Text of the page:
Every year, on May 21st, the inhabitants of the Ionian Islands celebrate the Union with Greece, which took place in 1864. Every year, on that day, the festivities are grand, with decorations, parades and various happenings. Nevertheless, one might hear some words about the unfavorable effects the Union carried for Corfu and the rest of the Islands.
No one can doubt the Hellenism of the Ionian Islands, nor the national belief of their inhabitants. Hence, the Union was a historical necessity, derived from the desires and struggles of the Ionians, their self-definition and the feeling of belonging to the Greek Nation.
Nevertheless, the mode that the Incorporation of the Islands with Greece took place caused a heavy shock to the local communities. The Incorporation, which was so passionately supported by many Ionians, with specific and definitely just expectations, not only did not repaid their efforts, but also left deep wounds on the locals.
A series of establishments and institutions – among others the Ionian Academy and the Archbishopric throne – stopped their operation, while others had to suffer under the constant poverty of the Greek State. The new political system was more democratic, but expanded the corruption and political clientele. In the same time, the agrarian reformation for the favour of which P. Konstantas and other Ionian politicians struggled for so many years, was never introduced until today.
Corfu, an important Mediterranean economical and cultural metropolis of the 19th century, was degraded into a small, remote town of the Greek territory. The wounds of WW II, probably the heaviest among other Greek towns, were never treated by the state, resulting to the current situation: no industrial infrastructure, minor (above the Greek usual, but far from the past status of Corfu) cultural development, insufficient services provided by the state and the local authorities.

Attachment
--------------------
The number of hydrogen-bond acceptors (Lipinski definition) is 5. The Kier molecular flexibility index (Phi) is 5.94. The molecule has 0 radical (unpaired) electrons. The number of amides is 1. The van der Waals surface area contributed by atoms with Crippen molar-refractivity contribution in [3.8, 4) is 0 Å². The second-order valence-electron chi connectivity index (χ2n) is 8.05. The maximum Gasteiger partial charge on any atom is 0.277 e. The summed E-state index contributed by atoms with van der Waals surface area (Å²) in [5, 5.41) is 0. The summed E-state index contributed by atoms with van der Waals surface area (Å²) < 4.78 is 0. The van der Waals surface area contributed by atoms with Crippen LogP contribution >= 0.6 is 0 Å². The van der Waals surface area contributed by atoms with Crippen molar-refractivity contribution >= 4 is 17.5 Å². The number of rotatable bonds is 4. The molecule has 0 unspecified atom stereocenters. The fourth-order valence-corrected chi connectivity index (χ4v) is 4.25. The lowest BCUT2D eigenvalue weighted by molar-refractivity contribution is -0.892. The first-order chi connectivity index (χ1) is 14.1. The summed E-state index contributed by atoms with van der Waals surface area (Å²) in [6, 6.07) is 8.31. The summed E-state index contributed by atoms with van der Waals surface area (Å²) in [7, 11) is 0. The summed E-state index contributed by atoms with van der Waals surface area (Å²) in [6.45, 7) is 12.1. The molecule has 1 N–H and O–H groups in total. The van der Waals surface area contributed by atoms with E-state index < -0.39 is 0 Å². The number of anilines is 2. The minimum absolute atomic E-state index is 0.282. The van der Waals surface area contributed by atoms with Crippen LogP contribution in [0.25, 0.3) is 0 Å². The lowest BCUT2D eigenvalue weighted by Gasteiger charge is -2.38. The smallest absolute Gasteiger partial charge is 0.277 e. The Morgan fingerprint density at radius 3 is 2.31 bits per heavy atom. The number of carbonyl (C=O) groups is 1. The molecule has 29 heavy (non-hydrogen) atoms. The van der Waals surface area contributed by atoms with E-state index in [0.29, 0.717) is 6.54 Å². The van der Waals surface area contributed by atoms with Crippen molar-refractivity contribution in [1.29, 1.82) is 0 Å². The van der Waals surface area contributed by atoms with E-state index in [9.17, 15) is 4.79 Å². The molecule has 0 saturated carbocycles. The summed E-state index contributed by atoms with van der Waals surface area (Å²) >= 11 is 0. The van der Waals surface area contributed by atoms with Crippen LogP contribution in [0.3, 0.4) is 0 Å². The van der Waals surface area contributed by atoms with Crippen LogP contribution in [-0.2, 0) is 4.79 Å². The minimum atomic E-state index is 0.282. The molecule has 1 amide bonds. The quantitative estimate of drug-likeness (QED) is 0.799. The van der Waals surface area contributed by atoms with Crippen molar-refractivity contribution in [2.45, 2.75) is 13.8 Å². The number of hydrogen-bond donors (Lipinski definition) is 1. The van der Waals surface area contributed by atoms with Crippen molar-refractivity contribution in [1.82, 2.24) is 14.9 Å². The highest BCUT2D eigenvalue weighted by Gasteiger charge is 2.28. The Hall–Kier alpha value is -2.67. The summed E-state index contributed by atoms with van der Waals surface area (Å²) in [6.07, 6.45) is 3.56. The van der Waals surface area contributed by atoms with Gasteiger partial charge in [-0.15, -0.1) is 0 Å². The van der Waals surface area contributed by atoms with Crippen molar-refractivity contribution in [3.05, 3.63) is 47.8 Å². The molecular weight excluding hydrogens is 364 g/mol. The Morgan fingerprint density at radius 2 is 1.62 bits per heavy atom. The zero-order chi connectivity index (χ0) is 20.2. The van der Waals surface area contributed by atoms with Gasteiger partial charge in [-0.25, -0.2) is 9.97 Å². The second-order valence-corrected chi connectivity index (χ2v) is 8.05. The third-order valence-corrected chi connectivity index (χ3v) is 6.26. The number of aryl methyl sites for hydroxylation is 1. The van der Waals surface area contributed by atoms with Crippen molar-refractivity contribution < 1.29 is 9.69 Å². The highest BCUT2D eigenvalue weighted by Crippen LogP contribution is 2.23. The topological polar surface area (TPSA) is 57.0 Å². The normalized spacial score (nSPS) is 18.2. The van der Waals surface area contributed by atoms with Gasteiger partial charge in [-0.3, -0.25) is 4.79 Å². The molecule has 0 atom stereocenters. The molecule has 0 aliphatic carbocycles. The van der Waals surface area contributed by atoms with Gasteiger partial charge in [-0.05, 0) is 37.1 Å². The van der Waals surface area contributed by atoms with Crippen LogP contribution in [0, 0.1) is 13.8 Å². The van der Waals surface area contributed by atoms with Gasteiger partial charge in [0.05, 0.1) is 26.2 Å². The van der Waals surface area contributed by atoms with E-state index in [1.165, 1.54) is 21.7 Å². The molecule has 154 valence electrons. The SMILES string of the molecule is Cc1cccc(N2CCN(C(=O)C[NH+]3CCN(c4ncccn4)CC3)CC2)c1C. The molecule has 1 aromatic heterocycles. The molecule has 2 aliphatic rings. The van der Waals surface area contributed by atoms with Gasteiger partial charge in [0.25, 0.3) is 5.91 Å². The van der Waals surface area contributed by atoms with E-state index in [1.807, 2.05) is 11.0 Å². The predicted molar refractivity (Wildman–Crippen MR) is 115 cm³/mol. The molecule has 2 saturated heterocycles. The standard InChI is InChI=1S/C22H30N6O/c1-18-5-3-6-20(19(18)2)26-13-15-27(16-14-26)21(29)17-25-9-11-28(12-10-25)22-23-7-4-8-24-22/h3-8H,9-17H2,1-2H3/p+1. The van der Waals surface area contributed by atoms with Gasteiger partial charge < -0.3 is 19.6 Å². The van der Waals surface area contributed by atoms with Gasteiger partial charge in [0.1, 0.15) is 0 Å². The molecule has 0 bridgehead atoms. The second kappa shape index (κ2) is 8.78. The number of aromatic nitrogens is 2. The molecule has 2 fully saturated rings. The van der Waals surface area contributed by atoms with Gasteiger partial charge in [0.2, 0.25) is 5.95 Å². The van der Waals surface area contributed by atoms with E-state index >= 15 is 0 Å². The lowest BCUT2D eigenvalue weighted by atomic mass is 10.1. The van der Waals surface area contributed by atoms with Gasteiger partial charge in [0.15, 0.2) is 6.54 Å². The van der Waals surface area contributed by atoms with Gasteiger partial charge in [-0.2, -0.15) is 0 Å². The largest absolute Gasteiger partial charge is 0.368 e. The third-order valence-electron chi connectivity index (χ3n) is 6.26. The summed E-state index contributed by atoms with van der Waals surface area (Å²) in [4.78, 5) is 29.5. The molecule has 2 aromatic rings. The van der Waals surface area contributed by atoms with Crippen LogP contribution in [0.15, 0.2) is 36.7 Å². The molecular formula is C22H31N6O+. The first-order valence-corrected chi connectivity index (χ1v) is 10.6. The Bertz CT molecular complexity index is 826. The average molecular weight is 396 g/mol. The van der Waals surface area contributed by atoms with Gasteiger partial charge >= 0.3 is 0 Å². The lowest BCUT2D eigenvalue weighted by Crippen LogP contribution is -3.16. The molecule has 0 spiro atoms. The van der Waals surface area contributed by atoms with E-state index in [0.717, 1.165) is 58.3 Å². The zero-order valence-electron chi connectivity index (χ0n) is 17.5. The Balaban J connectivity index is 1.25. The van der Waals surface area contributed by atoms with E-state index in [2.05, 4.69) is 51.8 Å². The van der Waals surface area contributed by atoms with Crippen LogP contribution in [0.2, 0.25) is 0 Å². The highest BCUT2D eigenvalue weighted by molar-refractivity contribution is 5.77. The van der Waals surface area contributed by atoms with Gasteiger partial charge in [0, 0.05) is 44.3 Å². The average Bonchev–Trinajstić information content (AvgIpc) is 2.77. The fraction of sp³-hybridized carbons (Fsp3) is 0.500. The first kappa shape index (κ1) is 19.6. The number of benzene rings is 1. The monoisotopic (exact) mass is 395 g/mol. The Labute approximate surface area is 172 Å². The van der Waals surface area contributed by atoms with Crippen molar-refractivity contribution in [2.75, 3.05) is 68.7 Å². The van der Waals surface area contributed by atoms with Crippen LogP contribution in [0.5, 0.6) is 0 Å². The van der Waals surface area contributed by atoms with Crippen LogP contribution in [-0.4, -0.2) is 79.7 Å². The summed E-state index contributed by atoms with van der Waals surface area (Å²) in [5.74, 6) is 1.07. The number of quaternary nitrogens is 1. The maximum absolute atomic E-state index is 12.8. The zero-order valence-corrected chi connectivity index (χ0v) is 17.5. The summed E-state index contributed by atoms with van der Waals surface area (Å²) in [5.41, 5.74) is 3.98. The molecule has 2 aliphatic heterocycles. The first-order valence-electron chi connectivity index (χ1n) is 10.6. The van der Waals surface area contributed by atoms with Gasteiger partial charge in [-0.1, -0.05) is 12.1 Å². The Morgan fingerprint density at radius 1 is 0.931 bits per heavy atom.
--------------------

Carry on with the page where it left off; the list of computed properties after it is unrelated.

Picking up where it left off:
The general looseness of the state institutions and the gradual disintegration of the local cultural elite had a negative effect on the local political and cultural civilisation. Perhaps, those negative effects are not so much a result of the situation in Greece itself, but rather of the turbulence of the “transplantation” of the Greek situation into the Ionian Islands.
In any case, it is a fact that, even decades after the Union and the Incorporation, those Ionians who blamed those procedures for the misfortune of the Island, weren’t few.
Among other references to the above, the one by Ambrosios, a monk from the monastery o Myrtidiotissa, written in the beginning of the 20th century, is of great value:
THE UNION WITH THE EYES OF A MONK (translated)
Archives of the monastery of Myrtidiotissa, Catastico 1, p. 168r
During the year 1814, the English conquered Corfu, and their occupation lasted until 1864, when the Union with the rest of Greece took place. It would be better if the earth were torn apart and swallowed us all alive. Three times damn, according to the Triode, to Bishop Athanasios who made (sic) the Union and doomed the Ionians.
In the times of England everything was good, and when the Greek nation came, God’s rage came with them, and all the expensiveness and all the great blasphemy. I remember, when I was a little schoolboy, in 1888, that my father – God rest his soul - used to tell me that at the time that the English were in Corfu, in the village of Synarades only two men used to utter profane oaths, a Stathes P. and another Petros, son of A, and no one else. And the Greek nation brought all the sins to the Ionian Islands.
 Greek Orthodox religious book.
 Extract from the book of Spyros Karydes Αμβροσίου Μοναχού Χρονικά Σημειώματα, η Κέρκυρα των αρχών του 20ου αιώνα μέσα από τα μάτια ενός μοναχού, 2004, p. 107.
This article was written by Andreas Grammenos and was puplished in the newspaper "Η Κερκυρα Σήμερα"